The next prototype was displayed in April at Revision 2017 and featured a custom PCB designed by Trenz Electronics in Germany. In June 2020, to help fast-track the route to a commercial product, MEGA produced 100 dev self-build kits to allow developers to create software for the machine and help shape the final commercial product. The kits included a mechanical keyboard and acrylic/plexiglass case and were supplied with the revision 3 motherboard which featured an Artix-7 A7 200T FPGA module. The first dev kits began shipping in November 2020.
The first commercial systems, featuring an injection moulded C65 replica case and a mechanical keyboard, were made available for pre-order from Trenz Electronics in late September 2021 for €793 plus shipping. The supply chain disruption and shortages caused by the Covid-19 pandemic delayed production. Even cardboard for the packaging was in short supply. It was May 2022 before the first batch of 400 units began to ship. Some minor teething problems were reported by recipients of the first batch. A few of the injection-moulded cases were slightly warped, making it difficult to insert a ﬂoppy disk into the drive. Users experienced ﬂickering and lack of sound on some HDMI monitors. Also some of the ﬂoppy disk eject buttons had been installed upside down.
My MEGA65 arrived in June just before I moved house. I’m pleased to say it exhibited none of those problems and worked out of the box first time. The MEGA65 is supplied in professionally printed packaging very similar to the original Commodore 64 box design, complete with a spiral bound user guide that has more than a passing resemblance to the original Commodore C64 packaging. Mind you, so does the THEC64 MicroComputer packaging and manual released by RetroGames.
MEGA commissioned a second batch of 400 units which has already sold out and Trenz Electronics is currently accepting orders for another manufacturing run. The prototype C65 was the pinnacle of Commodore’s 8-bit gaming. The MEGA65 takes that to a whole new level while achieving full compatibility with the legendary C64.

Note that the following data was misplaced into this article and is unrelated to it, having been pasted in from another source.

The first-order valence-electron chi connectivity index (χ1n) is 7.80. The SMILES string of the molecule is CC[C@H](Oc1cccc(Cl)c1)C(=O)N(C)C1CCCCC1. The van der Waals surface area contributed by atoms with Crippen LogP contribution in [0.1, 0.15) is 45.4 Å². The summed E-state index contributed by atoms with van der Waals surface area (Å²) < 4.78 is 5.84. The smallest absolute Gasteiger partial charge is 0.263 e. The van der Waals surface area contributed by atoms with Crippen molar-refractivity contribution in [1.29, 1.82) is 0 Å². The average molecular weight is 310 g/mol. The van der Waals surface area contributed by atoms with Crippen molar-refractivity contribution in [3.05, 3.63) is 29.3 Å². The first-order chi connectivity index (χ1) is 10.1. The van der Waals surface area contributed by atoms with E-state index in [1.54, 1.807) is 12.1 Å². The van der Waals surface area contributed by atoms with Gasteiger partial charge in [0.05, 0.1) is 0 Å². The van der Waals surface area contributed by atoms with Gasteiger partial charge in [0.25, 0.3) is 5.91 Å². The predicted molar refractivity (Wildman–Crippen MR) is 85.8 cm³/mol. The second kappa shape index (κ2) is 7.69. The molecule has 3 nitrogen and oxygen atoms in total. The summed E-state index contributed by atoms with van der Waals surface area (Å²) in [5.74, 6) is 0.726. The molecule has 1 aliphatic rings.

Chipageddon – A1222 Plus update
The ongoing worldwide lack of integrated circuits and other electronic supply chain issues continues to delay the production of the A1222 Plus manufacturing run. One small micro-controller which costs $6.83 each in batches of 100+ is only available for delivery at the end of 2023. Although it can be purchased now from another trade supplier for the extortionate price of ~$420 each. The original A1222 board designer confirmed that he is experiencing problems with the supply of similar chip components for his current projects. The company he works for have taken to purchasing circuit boards containing the parts they need and stripping out the chips for their own prototypes. ACube and A-EON are continuing to look for alternative suppliers. Fingers crossed for luck! Watch this space.
Getting enhanced – Christmas special
In better news, A-EON has released version 2 of its Enhancer Core package as a free download from amisphere.com
It’s a free-of-charge standalone version of the Enhancer Software package which contains classes, libraries and system files together with a Software Development Kit enabling developers to build their own projects using features of the Enhancer Software core components. Developers can release their software with confidence that users can access these without having to purchase the commercial version of the Enhancer Software.
As a special bonus for the holiday season, the full commercial version of Enhancer Software v2.2 is being offered at a 30% discount until the 31st December 2022. Anyone who has already purchased v2.2 during December 2022 will receive a 30% credit to their Amistore account.
Digital downloads are available via Amistore. Boxed versions are available from AmigaKit.
Croatia may not have won the Football World Cup 2022 but its team and fans certainly brightened up the competition, or maybe I just see boing balls? 😉
Talking football, I knew that Commodore UK sponsored Chelsea F.C in England from 1987 until 1994, initially with a Commodore logo on the shirt but later the Amiga and C= logos.
However, I had not realised that Commodore Germany had sponsored Bayern Munich FC in the 1980s. At Amiga 37, I had a nice chat with Petro Tyschtschenko who was a special VIP guest on the Amiga Future display stand. He proudly showed me a large selection of photos from the time Commodore Germany sponsored Bayern Munich football club. He said Commodore sponsored the team for ~16 million DM (~US$8 million) during the period 1984-89. He presented me with a signed copy of the Bayern Munich team photo.
On that note,
Seasons Greetings and Merry Christmas from New Zealand to all Amiga enthusiasts whatever your preferred Amiga flavour.